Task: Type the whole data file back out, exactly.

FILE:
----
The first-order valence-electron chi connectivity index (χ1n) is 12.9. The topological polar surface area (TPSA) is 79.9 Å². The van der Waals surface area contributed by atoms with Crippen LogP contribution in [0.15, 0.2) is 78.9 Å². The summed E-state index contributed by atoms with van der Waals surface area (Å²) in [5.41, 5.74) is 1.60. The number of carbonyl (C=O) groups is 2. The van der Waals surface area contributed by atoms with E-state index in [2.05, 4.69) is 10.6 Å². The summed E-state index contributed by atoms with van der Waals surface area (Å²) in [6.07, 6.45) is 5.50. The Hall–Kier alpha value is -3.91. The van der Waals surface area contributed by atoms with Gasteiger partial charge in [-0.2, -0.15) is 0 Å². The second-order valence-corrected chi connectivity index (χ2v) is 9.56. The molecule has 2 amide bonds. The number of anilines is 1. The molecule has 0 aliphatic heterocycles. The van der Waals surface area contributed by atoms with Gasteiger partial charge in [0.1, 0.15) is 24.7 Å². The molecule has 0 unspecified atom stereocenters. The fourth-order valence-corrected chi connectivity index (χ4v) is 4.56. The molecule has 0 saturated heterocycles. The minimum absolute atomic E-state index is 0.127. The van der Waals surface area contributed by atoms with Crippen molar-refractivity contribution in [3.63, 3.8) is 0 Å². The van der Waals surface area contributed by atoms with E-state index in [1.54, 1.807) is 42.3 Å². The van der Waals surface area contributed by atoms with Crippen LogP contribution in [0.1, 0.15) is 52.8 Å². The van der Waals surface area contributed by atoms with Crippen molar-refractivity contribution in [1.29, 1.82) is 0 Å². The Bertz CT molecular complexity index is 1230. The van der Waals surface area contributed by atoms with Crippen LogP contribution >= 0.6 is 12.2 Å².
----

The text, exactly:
The first-order valence-electron chi connectivity index (χ1n) is 12.9. The topological polar surface area (TPSA) is 79.9 Å². The van der Waals surface area contributed by atoms with Crippen LogP contribution in [0.15, 0.2) is 78.9 Å². The summed E-state index contributed by atoms with van der Waals surface area (Å²) in [5.41, 5.74) is 1.60. The number of carbonyl (C=O) groups is 2. The van der Waals surface area contributed by atoms with E-state index in [2.05, 4.69) is 10.6 Å². The summed E-state index contributed by atoms with van der Waals surface area (Å²) in [6.07, 6.45) is 5.50. The Hall–Kier alpha value is -3.91. The van der Waals surface area contributed by atoms with Gasteiger partial charge in [-0.2, -0.15) is 0 Å². The second-order valence-corrected chi connectivity index (χ2v) is 9.56. The molecule has 2 amide bonds. The number of anilines is 1. The molecule has 0 aliphatic heterocycles. The van der Waals surface area contributed by atoms with Gasteiger partial charge in [0.1, 0.15) is 24.7 Å². The molecule has 0 unspecified atom stereocenters. The fourth-order valence-corrected chi connectivity index (χ4v) is 4.56. The molecule has 0 saturated heterocycles. The minimum absolute atomic E-state index is 0.127. The van der Waals surface area contributed by atoms with Crippen molar-refractivity contribution in [3.63, 3.8) is 0 Å². The van der Waals surface area contributed by atoms with E-state index in [1.54, 1.807) is 42.3 Å². The van der Waals surface area contributed by atoms with Crippen LogP contribution in [0.1, 0.15) is 52.8 Å². The van der Waals surface area contributed by atoms with Crippen molar-refractivity contribution in [1.29, 1.82) is 0 Å². The Bertz CT molecular complexity index is 1230. The van der Waals surface area contributed by atoms with Crippen LogP contribution >= 0.6 is 12.2 Å².